A growing number of young British adults are giving up hope of ever owning their own property, fresh research shows.
A startling new survey reveals that while the great majority of young Britons from ‘Generation Rent’ would like to become homeowners, most believe they will be unable to raise the funds required to a get a foot on the housing ladder.
A study by The Urban Collective reveals half of Brits – 51% – think that the property ladder will only be scalable by oligarchs and high net worth individuals in 15 years’ time.
Almost a third – 29.5% – of renters reveal they do not ever plan on ever buying a home, leaving the notion of Britain as a property-owning democracy in tatters.
The findings echo to the most recent data from the English Housing Survey which revealed the number of privately rented households has doubled over the past 16 years, from 2 million in 2000 to 4.5 million in 2015/16.
In London, more than a quarter – 28.1% – of all households are now privately rented, up from 13.6% in 2003/4.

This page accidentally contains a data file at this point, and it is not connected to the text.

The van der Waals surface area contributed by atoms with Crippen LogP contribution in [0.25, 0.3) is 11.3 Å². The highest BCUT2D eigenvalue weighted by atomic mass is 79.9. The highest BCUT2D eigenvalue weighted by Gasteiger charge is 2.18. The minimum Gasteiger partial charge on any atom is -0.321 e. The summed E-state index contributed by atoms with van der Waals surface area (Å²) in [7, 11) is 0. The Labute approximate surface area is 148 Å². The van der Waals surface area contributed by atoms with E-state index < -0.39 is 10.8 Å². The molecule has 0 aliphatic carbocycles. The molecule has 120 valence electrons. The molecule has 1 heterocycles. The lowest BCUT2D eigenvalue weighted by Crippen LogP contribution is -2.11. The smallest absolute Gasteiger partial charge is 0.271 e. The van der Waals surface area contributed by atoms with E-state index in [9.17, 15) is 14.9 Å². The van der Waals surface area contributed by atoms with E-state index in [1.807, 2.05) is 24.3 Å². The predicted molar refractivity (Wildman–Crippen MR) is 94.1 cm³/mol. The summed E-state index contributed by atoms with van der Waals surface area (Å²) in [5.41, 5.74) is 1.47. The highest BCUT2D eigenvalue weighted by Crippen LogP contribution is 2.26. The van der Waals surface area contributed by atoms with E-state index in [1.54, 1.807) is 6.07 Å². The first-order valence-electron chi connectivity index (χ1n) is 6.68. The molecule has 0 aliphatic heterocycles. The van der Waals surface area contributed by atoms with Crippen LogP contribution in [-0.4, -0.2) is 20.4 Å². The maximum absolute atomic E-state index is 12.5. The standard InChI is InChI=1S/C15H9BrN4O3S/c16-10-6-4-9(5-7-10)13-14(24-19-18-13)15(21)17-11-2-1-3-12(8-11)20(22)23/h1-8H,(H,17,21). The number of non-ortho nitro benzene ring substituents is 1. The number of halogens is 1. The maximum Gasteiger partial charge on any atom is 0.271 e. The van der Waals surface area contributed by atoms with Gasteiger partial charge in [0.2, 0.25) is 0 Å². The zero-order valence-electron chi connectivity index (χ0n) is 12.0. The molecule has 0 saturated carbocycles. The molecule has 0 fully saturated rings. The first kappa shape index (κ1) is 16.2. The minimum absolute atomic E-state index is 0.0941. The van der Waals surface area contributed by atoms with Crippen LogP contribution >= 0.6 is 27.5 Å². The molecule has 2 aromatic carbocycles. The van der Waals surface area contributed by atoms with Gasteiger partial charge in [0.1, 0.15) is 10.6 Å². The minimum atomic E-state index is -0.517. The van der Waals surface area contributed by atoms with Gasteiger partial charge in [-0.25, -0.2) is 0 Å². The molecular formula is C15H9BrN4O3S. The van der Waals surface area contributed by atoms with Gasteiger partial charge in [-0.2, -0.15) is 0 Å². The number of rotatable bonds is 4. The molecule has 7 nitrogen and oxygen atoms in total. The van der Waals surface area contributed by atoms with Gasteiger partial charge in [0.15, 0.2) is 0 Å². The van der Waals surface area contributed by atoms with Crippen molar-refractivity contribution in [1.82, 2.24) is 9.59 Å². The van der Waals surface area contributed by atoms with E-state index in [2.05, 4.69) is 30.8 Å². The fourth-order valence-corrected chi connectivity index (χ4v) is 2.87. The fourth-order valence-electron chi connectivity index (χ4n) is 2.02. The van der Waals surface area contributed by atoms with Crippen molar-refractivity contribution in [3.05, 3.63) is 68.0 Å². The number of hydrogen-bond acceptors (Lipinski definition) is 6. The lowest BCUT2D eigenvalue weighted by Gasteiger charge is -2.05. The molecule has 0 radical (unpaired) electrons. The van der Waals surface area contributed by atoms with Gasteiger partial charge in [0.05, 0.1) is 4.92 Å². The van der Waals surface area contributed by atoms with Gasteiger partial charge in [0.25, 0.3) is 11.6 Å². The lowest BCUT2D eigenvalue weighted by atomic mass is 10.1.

The research found that 71% of tenants would be unhappy at the prospect of renting forever, with this figure rising to 84% among Londoners, making them the least likely to be content with living as a tenant for the rest of their lives.
Mayank Mathur, co-founder of The Urban Collective, said: “Fifteen years ago, renting was a stop gap until people could save enough to buy. Today, owning a home is a long-term goal and in 15 years’ time it might just be an impossible dream.
“If we’re going to become a nation of ‘forever renters’ then clearly the experience has to improve. No wonder the thought of renting forever makes Brits so unhappy; to date the rental market has been lagging behind the customer service found in other industries and geared towards serving landlords, not the tenants.”